The footy’s underway. Norwood’s dominating and we’re chasing. Mercifully, the Kernahan End goals prove repellent and the quarter time score is like losing your Titanic boarding pass- a near disaster.

It’s cloudy over the hills, but sunny by the beach. We wonder if it’s hailing in Belair. Other Kapunda mates are at Williamstown in the Barossa as the Bombers try to sneak into the finals. Up there’s a very wet winter. Trev wonders if it’s more suited to submariners. I ask about folks eating a marinara sub. It’s probably bad news for all.

We speak about life with the virus like we’re in an Atwood novel. I mention that the night before we were supposed to go see the Whitlams at the Gov. A Sydney band, I maintain their best song’s titled “Melbourne” about a girl, “who calls her dog The Bear.” But the Eastern seaboard lockdown means they couldn’t come. Of course, if they were GWS, they could. We wonder about the injustice of this. Footy and live music are both in the bucket called entertainment.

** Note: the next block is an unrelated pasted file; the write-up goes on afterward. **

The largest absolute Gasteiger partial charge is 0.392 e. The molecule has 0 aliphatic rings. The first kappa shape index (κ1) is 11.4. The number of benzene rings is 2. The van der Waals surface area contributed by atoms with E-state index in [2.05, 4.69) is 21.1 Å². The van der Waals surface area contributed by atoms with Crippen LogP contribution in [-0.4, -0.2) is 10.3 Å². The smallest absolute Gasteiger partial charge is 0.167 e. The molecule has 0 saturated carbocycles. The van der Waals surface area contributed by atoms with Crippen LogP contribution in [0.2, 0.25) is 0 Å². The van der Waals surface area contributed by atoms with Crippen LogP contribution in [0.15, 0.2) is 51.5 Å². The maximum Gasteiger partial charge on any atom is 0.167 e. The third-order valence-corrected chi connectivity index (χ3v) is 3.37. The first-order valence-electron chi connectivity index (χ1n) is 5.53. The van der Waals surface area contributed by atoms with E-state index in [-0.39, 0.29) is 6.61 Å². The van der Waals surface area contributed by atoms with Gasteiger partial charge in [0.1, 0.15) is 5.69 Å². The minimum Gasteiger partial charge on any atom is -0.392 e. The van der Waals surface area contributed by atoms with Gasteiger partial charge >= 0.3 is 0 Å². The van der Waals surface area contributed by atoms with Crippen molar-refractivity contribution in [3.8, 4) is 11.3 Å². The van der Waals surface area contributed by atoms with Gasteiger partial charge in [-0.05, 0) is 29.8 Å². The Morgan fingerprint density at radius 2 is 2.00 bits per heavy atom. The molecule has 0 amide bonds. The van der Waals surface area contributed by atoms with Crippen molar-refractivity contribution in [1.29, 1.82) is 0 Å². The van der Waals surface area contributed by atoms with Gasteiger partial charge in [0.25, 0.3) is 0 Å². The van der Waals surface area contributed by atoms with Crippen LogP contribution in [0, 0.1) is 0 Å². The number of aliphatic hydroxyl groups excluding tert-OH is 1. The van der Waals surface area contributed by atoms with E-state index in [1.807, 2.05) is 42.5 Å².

There’s talk of Clare wineries such as Skillogalee which was just sold by our former PE teacher and footy coach.  Pete announces he’s embarking on a cabernet sauvignon self-education course. He’s become too comfortable with shiraz. Trev and I chorus, “Coonawarra.”

Pete mentions popular racehorse Morty, which shares a name with an identity back home in Kapunda. I check to see if it’s done well. It hasn’t. The Astrologist salutes at Flemington in race 8 for me. My horoscope told me it would.

It still looks dark and wet up in the Hills. We wonder how the footy’s going in Belair. Good day for back men we reckon. At half-time in Glenelg there’s kick and catch. There’s only been seven goals thus far and we wonder if the game’ll open up in the second half.